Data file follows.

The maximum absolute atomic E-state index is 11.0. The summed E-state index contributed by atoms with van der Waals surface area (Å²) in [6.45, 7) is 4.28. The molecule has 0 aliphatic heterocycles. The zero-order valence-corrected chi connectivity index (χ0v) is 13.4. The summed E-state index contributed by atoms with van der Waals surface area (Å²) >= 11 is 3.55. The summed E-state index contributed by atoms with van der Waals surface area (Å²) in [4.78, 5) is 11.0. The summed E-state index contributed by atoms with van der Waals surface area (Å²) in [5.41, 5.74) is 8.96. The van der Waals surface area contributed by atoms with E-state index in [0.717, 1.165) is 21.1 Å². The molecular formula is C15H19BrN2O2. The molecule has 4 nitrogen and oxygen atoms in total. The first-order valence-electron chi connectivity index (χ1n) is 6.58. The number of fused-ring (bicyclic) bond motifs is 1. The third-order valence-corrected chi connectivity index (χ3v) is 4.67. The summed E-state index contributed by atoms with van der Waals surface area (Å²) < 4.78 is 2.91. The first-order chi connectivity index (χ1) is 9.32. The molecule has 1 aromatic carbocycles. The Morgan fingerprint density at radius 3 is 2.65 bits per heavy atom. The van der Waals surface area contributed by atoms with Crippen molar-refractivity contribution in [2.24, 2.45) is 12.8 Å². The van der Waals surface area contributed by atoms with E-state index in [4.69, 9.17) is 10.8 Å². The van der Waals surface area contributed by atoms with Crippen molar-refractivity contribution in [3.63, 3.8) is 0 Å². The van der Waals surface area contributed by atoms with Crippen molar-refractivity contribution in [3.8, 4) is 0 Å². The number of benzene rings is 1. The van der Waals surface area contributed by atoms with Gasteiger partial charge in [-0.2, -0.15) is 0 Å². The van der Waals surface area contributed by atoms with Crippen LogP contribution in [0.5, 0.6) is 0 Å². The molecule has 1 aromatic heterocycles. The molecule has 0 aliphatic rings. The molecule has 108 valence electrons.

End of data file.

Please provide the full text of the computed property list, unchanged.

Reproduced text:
The maximum absolute atomic E-state index is 11.0. The summed E-state index contributed by atoms with van der Waals surface area (Å²) in [6.45, 7) is 4.28. The molecule has 0 aliphatic heterocycles. The zero-order valence-corrected chi connectivity index (χ0v) is 13.4. The summed E-state index contributed by atoms with van der Waals surface area (Å²) >= 11 is 3.55. The summed E-state index contributed by atoms with van der Waals surface area (Å²) in [4.78, 5) is 11.0. The summed E-state index contributed by atoms with van der Waals surface area (Å²) in [5.41, 5.74) is 8.96. The van der Waals surface area contributed by atoms with E-state index in [0.717, 1.165) is 21.1 Å². The molecular formula is C15H19BrN2O2. The molecule has 4 nitrogen and oxygen atoms in total. The first-order valence-electron chi connectivity index (χ1n) is 6.58. The number of fused-ring (bicyclic) bond motifs is 1. The third-order valence-corrected chi connectivity index (χ3v) is 4.67. The summed E-state index contributed by atoms with van der Waals surface area (Å²) < 4.78 is 2.91. The first-order chi connectivity index (χ1) is 9.32. The molecule has 1 aromatic carbocycles. The Morgan fingerprint density at radius 3 is 2.65 bits per heavy atom. The van der Waals surface area contributed by atoms with Crippen molar-refractivity contribution in [2.24, 2.45) is 12.8 Å². The van der Waals surface area contributed by atoms with E-state index in [4.69, 9.17) is 10.8 Å². The van der Waals surface area contributed by atoms with Crippen molar-refractivity contribution in [3.63, 3.8) is 0 Å². The van der Waals surface area contributed by atoms with Crippen molar-refractivity contribution in [3.8, 4) is 0 Å². The number of benzene rings is 1. The van der Waals surface area contributed by atoms with Gasteiger partial charge in [-0.2, -0.15) is 0 Å². The van der Waals surface area contributed by atoms with Crippen LogP contribution in [0.5, 0.6) is 0 Å². The molecule has 1 aromatic heterocycles. The molecule has 0 aliphatic rings. The molecule has 108 valence electrons.